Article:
This production is a like a dip in the warmth of late spring. Written by Emily Mann (and adapted from the book by Sarah “Sadie” L. Delany and A. Elizabeth “Bessie” Delany with Amy Hill Hearth), it’s generous in its views, warm, and forgiving. It is still tart in straight-talk about living with the aftermath of slavery through Jim Crow and onwards through the on-going systemic inequality faced by Black people.
I would advise everyone who wants an evening of good theatre delivered by two indomitable actors to get tickets for ‘Having Our Say’ now.
The Delany sisters come from a strong, close-knit, large, and remarkably long-lived family. Sadie (Lisa Hill Corley) and Bessie (Ayesis Clay) never married and pretty much lived together all of their lives. Bessie is the extrovert, the marcher, and more pugnacious in her outspokeness against discrimination. Sadie is the self-confessed mama’s girl (her shadow, her mother used to call her), an introvert, and preferred a more gentle approach to instigating change. It is remarkable how the two sisters respected each other’s differences and saw the value in each other’s way of operating in the world. Given the times we live in now, I wish that lesson could be bottled and sold.
Throughout the show, Sadie and Bessie take us on a journey from before they were born to the 1990s. They both went to college and earned degrees. Bessie earned a Doctor of Dental Surgery degree from Columbia University in New York City in 1923 and became the second Black woman licensed to practice in the state of New York. Sadie was a teacher and the first Black permitted to teach domestic science at the high-school level in the New York public schools—and to white students. Both sisters were proud of their achievements but humble, giving much of the credit to their parents and God.
The way the play is constructed, the sisters are preparing a birthday dinner of their deceased father’s favorite foods, as they do every year to honor his memory. At the opening on Saturday, Creative Cauldron hosted a reception after the show, with the chicken, gravy, biscuits, and some of the other food. It was a gracious tribute.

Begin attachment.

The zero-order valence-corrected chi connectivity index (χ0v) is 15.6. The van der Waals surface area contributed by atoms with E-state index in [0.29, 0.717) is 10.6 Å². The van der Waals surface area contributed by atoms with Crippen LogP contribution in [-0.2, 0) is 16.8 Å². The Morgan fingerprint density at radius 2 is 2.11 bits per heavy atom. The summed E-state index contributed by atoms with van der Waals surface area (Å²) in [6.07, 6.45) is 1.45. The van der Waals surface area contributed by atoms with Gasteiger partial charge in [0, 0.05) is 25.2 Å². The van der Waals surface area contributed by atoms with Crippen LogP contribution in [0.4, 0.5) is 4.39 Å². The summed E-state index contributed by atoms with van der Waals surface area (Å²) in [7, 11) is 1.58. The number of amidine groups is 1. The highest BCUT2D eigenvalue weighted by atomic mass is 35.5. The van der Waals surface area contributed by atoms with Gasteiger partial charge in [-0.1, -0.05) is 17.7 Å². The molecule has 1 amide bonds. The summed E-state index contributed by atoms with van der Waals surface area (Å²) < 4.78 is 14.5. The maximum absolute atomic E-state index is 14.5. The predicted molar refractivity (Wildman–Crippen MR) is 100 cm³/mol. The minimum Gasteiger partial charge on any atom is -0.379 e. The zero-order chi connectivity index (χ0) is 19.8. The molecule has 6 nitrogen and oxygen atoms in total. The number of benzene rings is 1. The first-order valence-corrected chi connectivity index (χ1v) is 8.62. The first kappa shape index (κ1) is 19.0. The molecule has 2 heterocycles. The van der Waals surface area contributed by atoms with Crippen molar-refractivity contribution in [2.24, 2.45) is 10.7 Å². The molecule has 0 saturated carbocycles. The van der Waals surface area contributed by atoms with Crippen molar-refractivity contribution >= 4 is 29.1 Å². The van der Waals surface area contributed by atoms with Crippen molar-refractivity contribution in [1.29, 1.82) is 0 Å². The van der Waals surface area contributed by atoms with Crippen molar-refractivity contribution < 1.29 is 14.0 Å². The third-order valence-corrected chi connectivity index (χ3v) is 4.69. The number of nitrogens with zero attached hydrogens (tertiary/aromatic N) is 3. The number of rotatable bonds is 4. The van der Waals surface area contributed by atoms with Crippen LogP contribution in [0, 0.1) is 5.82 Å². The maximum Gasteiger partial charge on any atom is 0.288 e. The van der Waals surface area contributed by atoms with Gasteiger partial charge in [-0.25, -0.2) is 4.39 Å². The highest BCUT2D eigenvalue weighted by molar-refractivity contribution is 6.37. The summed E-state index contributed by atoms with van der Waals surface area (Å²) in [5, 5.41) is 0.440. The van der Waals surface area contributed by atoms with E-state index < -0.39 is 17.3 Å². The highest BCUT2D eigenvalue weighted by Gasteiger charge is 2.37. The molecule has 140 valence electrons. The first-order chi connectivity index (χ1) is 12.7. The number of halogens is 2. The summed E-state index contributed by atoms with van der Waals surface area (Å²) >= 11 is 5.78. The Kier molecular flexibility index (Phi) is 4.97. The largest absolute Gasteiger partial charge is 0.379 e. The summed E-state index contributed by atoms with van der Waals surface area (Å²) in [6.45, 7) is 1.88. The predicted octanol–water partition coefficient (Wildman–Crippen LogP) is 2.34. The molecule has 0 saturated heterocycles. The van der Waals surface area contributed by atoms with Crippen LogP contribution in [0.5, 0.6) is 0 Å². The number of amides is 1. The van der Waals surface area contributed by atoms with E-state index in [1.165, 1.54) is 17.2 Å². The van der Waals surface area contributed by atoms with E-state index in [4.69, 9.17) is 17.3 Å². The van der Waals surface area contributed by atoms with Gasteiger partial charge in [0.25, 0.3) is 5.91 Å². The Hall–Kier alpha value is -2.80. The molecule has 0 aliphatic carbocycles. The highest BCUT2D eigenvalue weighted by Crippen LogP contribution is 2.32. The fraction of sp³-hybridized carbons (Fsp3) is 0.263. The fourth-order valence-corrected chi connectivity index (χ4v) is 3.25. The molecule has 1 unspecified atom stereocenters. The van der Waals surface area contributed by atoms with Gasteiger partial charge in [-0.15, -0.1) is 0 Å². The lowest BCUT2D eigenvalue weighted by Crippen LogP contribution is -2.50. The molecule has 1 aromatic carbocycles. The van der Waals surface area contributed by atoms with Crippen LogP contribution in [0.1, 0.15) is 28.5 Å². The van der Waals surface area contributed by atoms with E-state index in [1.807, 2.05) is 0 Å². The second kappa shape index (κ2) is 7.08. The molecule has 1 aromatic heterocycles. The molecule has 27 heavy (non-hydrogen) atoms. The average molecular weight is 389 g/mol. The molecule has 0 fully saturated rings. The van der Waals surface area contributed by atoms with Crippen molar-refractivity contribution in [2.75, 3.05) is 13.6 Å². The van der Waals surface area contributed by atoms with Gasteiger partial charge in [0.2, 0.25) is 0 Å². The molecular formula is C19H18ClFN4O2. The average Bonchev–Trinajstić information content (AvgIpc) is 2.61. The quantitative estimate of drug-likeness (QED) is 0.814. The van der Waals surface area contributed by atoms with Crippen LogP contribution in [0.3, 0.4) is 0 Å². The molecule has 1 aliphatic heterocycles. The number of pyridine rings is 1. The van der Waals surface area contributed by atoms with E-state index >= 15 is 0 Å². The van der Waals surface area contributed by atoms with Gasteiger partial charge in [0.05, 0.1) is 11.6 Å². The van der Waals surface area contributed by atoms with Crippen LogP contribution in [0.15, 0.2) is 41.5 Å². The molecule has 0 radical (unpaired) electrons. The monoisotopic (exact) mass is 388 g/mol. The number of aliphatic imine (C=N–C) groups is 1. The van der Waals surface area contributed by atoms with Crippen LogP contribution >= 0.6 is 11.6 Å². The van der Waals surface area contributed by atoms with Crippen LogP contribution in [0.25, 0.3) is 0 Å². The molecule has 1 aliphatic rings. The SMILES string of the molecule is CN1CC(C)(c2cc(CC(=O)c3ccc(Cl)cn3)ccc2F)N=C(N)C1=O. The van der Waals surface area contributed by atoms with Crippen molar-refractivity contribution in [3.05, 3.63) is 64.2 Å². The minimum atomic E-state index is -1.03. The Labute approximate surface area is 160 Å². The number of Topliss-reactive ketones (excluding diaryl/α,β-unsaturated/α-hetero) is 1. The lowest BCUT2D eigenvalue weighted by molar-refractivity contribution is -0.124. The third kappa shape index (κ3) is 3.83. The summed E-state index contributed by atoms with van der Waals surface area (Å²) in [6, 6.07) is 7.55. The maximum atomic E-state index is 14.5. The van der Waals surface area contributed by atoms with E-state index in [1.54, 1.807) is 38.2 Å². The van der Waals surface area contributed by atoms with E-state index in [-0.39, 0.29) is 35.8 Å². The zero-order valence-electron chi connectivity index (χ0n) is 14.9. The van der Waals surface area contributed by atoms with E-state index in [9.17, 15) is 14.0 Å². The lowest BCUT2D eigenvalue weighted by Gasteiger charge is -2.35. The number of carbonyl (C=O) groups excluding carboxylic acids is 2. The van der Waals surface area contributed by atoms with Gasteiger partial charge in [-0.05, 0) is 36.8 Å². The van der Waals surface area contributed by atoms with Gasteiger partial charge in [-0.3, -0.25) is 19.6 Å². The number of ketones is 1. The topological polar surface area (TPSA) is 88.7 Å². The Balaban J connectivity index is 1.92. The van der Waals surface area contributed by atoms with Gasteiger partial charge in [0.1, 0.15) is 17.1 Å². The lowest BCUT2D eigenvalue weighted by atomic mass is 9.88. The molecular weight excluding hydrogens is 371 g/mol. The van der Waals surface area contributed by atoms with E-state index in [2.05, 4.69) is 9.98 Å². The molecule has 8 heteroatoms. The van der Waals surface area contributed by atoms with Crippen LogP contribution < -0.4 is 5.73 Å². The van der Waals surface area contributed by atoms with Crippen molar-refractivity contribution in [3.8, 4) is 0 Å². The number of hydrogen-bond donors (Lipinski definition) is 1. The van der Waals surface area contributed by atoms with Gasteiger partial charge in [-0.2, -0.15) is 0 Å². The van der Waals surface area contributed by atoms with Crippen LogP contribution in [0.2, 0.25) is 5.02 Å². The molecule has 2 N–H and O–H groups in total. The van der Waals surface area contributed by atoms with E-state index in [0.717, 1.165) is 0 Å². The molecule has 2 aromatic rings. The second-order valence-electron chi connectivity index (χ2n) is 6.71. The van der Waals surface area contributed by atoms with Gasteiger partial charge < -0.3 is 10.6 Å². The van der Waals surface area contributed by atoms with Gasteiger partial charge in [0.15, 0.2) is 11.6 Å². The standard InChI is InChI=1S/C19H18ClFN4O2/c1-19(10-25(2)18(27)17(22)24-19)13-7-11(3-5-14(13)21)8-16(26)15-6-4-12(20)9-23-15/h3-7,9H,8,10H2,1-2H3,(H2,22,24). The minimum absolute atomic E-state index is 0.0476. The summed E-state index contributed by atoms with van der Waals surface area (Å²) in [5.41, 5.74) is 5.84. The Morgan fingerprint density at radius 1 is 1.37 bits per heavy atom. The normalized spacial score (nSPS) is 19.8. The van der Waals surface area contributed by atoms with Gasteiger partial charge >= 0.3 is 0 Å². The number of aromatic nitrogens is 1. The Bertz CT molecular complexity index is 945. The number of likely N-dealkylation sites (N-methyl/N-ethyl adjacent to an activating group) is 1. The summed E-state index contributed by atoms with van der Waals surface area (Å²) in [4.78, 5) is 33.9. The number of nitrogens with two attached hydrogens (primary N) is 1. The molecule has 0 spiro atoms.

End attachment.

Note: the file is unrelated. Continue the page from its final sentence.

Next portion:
The play itself is well-written. It moves forward briskly (after all, 100 years of life in the Delany family is covered in 90 minutes) and weaves in lot of history in a chatty, natural manner. It’s fascinating. Equally fascinating is the sisters’ secret to their longevity—they never married. It’s a well-known line and still belly-laugh funny.
As the sisters, Clay and Corley are impeccable. Their timing, the gestures, the sense of long familiarity, and the unobtrusive way they help each other physically when needed speaks of authenticity. Director Bryanda Minix obviously has respect for the material and the legacy of the Delany sisters. She also keeps the pace steady and the delivery uncluttered. It’s a joy to watch these two actors take this material and bring it to sparkling life.
The stage is also uncluttered. There’s a big dining table, a few chairs and, off to the side, a chest where photo albums and family treasures are stored. Family photos grace the walls. During parts of their reminiscing, projections on the back wall highlight the various time periods and some of the now-historical actors on the national stage. It’s handled well, as if we were seeing what the Delany sisters see in their minds’ eyes.
This is a lovely, low-key and entirely relevant to 2021 production. I would advise everyone who wants an evening of good theatre delivered by two indomitable actors to get tickets for “Having Our Say” now.
Running Time: Approximately 100 minutes with one 15-minute intermission.
“Having Our Say: The Delany Sisters’ First 100 Years” runs in-person through October 31, 2021 at Creative Cauldron, 410 South Maple Avenue, Retail 116, Falls Church, VA 22046. This production is sponsored by Janice Crawford. For more information, please click here.